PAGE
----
As You Like It at the Crucible Theatre, Sheffield, 31 January - 24 March 2007.

Lisa Hopkins
Sheffield Hallam University

Hopkins, Lisa. "Review of As You Like It at the Crucible Theatre, Sheffield, 31 January - 24 March 2007." Early Modern Literary Studies 12.3 (January, 2007) 16.1-4<URL:>.

Directed by Samuel West and designed by Katrina Lindsay. Lighting by Peter Mumford. Sound by Paul Arditti. Music by Howard Goodall. With Eve Best as Rosalind, Christopher Brandon as Oliver, Lisa Dillon as Celia, Richard Glaves as Le Beau / Silvius, Patrick Godfrey as Adam / Oliver Martext / Hymen, Natalie Grady as Audrey / Hisperia, Drew Mulligan as Amiens / Jacques de Boys, Harry Peacock as Touchstone, Christopher Ravenscroft as Duke Frederick / Duke Senior, Christopher Saul as Corin, Michael Taibi as Charles / William, Sam Troughton as Orlando, and Daniel Weyman as Jaques.

  1. In As You Like It, Shakespeare is remembering a dead man - Christopher Marlowe, the Passionate Shepherd whose verse Phoebe quotes and whose translations of Ovid, recently publicly burned, prompt Touchstone to his musings on honest Ovid among the Goths. In the final performance of Samuel West's production at the Crucible Theatre, Sheffield, this elegiac quality was sharply underlined when West himself walked on in a black suit at the beginning of the show to announce that he had come straight from the funeral of Stephen Pimlott, who directed him in Richard II and Hamlet, and that the performance was dedicated to Pimlott. At the end of the play, Eve Best's Rosalind led West back on stage to take a final bow on this, his last appearance as artistic director of Sheffield Theatres.

  2. The sense of loss engendered by Pimlott's funeral and West's visibly emotional departure were unique to the last night, but this was in general an unusually spare and wintry As You Like It. The colour scheme for the opening scene was black and white, but the tones were not, as so often, modulated when we arrived in the Forest of Arden; indeed throughout the first half the sole concession to the idea of the pastoral was that Corin and Silvius pulled a white, two-dimensional, and highly stylised tree up from the boards of the stage, and brought on a huge white balloon-shaped light, for all the world as if they were decorating a Habitat store for Christmas. This Scandinavian starkness was relieved by some unusual and inventive staging effects, such as the patch of rain which followed Jacques around and the fruit which from time to time dropped from the sky. Not till the second half was the stage enlivened by colour, though: during the interval the tree was bedecked with brightly-coloured ribbons with Orlando's verses written on them, and shortly afterwards Audrey entered pulling a life-size pull-along goat, fetchingly painted with hearts and flowers.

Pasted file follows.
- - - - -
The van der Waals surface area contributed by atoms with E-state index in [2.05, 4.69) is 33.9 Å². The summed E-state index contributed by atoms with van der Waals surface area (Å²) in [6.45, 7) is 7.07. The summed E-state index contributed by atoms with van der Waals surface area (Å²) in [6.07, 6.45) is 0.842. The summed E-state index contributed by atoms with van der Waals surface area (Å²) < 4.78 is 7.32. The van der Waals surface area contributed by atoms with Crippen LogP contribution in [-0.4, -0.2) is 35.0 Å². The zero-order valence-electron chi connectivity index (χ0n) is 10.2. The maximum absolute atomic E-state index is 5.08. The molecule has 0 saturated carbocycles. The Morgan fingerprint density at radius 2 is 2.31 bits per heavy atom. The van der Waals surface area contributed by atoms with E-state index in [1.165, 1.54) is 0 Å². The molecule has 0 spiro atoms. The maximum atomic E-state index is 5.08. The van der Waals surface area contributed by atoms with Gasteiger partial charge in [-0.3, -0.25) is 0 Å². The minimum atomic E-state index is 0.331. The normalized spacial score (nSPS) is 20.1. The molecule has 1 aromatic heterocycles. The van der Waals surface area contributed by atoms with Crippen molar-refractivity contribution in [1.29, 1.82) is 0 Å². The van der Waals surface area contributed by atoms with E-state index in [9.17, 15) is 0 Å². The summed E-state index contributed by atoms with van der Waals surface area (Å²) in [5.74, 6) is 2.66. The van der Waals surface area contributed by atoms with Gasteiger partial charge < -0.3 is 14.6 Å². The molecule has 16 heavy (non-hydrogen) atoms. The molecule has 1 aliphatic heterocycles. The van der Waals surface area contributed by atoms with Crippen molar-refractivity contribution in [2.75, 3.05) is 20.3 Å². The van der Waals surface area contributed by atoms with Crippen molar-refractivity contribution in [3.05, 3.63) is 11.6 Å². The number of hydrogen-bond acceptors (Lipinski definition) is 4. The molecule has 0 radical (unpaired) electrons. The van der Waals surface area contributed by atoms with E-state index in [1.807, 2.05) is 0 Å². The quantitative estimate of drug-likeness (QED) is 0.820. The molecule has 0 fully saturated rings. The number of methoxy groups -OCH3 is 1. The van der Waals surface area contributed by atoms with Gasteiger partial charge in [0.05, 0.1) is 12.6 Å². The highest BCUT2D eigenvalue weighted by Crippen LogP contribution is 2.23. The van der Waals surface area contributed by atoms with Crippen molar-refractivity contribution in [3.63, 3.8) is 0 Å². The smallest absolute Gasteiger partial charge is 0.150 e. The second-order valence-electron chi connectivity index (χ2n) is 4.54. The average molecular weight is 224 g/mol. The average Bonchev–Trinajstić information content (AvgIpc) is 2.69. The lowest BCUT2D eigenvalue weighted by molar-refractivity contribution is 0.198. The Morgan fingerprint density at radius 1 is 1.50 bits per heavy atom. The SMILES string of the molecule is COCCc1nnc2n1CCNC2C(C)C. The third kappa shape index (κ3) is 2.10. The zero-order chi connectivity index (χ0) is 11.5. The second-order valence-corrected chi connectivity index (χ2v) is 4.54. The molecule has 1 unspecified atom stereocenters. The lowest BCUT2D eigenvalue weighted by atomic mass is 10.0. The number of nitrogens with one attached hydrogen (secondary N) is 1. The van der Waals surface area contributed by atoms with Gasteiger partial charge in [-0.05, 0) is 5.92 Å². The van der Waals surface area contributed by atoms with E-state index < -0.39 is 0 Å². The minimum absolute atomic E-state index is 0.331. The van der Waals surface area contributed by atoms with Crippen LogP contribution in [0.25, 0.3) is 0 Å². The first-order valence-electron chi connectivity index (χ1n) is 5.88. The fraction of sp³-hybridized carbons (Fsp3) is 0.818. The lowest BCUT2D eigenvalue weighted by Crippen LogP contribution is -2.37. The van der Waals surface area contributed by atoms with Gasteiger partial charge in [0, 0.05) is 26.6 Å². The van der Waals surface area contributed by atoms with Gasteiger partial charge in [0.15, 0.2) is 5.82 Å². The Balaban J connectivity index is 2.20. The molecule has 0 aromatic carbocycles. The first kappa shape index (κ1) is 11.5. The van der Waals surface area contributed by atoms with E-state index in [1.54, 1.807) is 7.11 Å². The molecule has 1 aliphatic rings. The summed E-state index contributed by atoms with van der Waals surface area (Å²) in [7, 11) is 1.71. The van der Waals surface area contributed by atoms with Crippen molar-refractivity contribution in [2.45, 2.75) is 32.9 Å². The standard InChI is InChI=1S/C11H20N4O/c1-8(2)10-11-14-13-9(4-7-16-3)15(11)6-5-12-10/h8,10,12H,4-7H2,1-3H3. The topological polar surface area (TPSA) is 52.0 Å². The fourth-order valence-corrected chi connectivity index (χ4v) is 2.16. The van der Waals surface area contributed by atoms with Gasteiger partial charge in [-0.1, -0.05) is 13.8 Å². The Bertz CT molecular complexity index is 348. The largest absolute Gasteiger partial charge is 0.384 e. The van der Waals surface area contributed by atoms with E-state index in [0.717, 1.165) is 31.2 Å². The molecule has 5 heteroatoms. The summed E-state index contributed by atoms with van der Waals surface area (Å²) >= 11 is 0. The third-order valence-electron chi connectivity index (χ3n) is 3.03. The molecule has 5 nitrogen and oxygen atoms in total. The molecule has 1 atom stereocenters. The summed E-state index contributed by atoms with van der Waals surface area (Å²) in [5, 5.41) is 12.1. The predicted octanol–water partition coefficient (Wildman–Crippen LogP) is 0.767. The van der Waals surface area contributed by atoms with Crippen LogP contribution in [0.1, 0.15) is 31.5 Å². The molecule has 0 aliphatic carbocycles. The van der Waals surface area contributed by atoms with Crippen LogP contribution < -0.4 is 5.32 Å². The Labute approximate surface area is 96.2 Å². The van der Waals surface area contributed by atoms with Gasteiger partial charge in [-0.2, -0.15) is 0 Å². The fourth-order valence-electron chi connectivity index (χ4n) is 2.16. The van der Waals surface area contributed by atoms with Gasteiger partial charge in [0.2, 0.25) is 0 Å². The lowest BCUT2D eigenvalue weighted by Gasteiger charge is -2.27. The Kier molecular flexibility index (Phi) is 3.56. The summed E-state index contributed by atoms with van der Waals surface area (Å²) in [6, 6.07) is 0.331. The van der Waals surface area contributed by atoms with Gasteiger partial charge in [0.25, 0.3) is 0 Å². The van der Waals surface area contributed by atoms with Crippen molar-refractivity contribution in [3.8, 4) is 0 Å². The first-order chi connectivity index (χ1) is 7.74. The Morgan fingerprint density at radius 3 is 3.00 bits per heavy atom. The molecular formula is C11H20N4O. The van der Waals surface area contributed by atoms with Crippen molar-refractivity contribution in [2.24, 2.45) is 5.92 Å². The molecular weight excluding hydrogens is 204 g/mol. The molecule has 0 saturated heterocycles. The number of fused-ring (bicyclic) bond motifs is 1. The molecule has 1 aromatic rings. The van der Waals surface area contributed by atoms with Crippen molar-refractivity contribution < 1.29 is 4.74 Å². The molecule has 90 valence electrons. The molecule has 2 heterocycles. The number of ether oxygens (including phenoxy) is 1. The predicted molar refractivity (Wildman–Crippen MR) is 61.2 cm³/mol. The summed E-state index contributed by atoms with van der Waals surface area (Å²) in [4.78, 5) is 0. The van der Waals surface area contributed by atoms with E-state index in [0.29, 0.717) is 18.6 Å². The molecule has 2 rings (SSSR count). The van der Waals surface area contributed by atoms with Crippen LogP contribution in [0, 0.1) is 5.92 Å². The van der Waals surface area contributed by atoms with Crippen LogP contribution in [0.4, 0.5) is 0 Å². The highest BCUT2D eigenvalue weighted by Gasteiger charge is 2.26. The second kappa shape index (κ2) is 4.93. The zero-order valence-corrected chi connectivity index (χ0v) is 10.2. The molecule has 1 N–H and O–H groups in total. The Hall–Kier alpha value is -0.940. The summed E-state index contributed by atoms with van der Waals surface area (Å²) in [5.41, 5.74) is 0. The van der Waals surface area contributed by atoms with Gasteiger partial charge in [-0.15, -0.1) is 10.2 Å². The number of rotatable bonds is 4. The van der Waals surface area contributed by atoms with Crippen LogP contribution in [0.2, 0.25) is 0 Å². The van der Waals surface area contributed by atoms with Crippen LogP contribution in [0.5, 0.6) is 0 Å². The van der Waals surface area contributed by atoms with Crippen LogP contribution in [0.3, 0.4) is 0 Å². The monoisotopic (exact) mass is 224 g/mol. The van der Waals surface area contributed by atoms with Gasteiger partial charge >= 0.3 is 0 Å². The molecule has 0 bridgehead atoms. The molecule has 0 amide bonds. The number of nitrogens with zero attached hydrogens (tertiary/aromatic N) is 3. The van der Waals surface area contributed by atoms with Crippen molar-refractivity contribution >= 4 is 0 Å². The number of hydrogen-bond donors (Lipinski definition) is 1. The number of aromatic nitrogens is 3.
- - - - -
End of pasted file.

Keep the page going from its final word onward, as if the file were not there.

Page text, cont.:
3. The main thrust of the show's visual statement, however, came in the costumes, for it was not only Rosalind who cross-dressed. This idea was only mutely stated at first, but spoke with increasing volume as the show progressed. The 'chain' which Rosalind gave to Orlando was a double string of pearls, and Jacques' otherwise conventional suit was accessorised by high heels and a small feathered hat. After the interval, a whole crop of hats grew up out of the floor downstage on milliners' display stands, and characters experimented with putting them on themselves and each other, most notably when Phoebe signalled her final acceptance of Silvius by choosing a hat for him. It was in this final scene that the cross-dressing motif reached its height, as Orlando gave Rosalind his jacket and himself took her bridal veil, and couple after couple exchanged clothes and so, symbolically, made the journey into mutuality, while Jacques, who had been a crossover figure from the start, looked on.

  4. If the set was in many ways the star, that was not for the want of good performances. Eve Best was a strong Rosalind, and Lisa Dillon an excellent Celia. Sam Troughton neatly sidestepped the air of ineffectuality that too often afflicts Orlandos, and Christopher Ravenscroft did a fine job of doubling a deeply sinister, wheelchair-bound Duke Frederick, presiding over a police state in which the missing Rosalind and Celia were searched for with searchlights and loudhailers, and a benevolent Duke Senior. The pace could have been quicker - three and a quarter hours is too long for As You Like It, and West's direction does sometimes tend to portentousness - but this was a memorable and suggestive production.

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© 2007-, Matthew Steggle (Editor, EMLS).